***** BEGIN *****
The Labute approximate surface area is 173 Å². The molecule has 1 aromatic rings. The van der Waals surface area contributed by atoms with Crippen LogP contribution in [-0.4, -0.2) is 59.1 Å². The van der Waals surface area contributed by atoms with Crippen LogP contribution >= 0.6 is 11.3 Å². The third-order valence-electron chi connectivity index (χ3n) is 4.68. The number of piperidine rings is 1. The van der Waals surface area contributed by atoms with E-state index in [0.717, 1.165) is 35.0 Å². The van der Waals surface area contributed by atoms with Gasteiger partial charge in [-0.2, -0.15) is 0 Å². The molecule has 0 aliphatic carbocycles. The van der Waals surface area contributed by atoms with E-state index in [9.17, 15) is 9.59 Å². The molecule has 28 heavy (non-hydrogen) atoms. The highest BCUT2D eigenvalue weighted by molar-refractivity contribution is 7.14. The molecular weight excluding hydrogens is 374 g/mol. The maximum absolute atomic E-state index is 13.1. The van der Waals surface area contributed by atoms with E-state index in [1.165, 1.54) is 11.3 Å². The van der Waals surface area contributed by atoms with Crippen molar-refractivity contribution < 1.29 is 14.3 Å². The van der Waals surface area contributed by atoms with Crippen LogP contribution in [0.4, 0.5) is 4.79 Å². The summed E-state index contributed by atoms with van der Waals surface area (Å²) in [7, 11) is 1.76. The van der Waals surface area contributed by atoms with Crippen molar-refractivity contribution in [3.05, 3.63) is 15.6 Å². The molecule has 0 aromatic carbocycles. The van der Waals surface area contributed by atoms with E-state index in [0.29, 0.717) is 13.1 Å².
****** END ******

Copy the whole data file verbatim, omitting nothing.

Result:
The Labute approximate surface area is 173 Å². The molecule has 1 aromatic rings. The van der Waals surface area contributed by atoms with Crippen LogP contribution in [-0.4, -0.2) is 59.1 Å². The van der Waals surface area contributed by atoms with Crippen LogP contribution >= 0.6 is 11.3 Å². The third-order valence-electron chi connectivity index (χ3n) is 4.68. The number of piperidine rings is 1. The van der Waals surface area contributed by atoms with E-state index in [0.717, 1.165) is 35.0 Å². The van der Waals surface area contributed by atoms with Gasteiger partial charge in [-0.2, -0.15) is 0 Å². The molecule has 0 aliphatic carbocycles. The van der Waals surface area contributed by atoms with E-state index in [9.17, 15) is 9.59 Å². The molecule has 28 heavy (non-hydrogen) atoms. The highest BCUT2D eigenvalue weighted by molar-refractivity contribution is 7.14. The molecular weight excluding hydrogens is 374 g/mol. The maximum absolute atomic E-state index is 13.1. The van der Waals surface area contributed by atoms with E-state index in [1.165, 1.54) is 11.3 Å². The van der Waals surface area contributed by atoms with Crippen molar-refractivity contribution < 1.29 is 14.3 Å². The van der Waals surface area contributed by atoms with Crippen LogP contribution in [0.4, 0.5) is 4.79 Å². The summed E-state index contributed by atoms with van der Waals surface area (Å²) in [7, 11) is 1.76. The van der Waals surface area contributed by atoms with Crippen molar-refractivity contribution in [3.05, 3.63) is 15.6 Å². The molecule has 0 aromatic carbocycles. The van der Waals surface area contributed by atoms with E-state index in [0.29, 0.717) is 13.1 Å².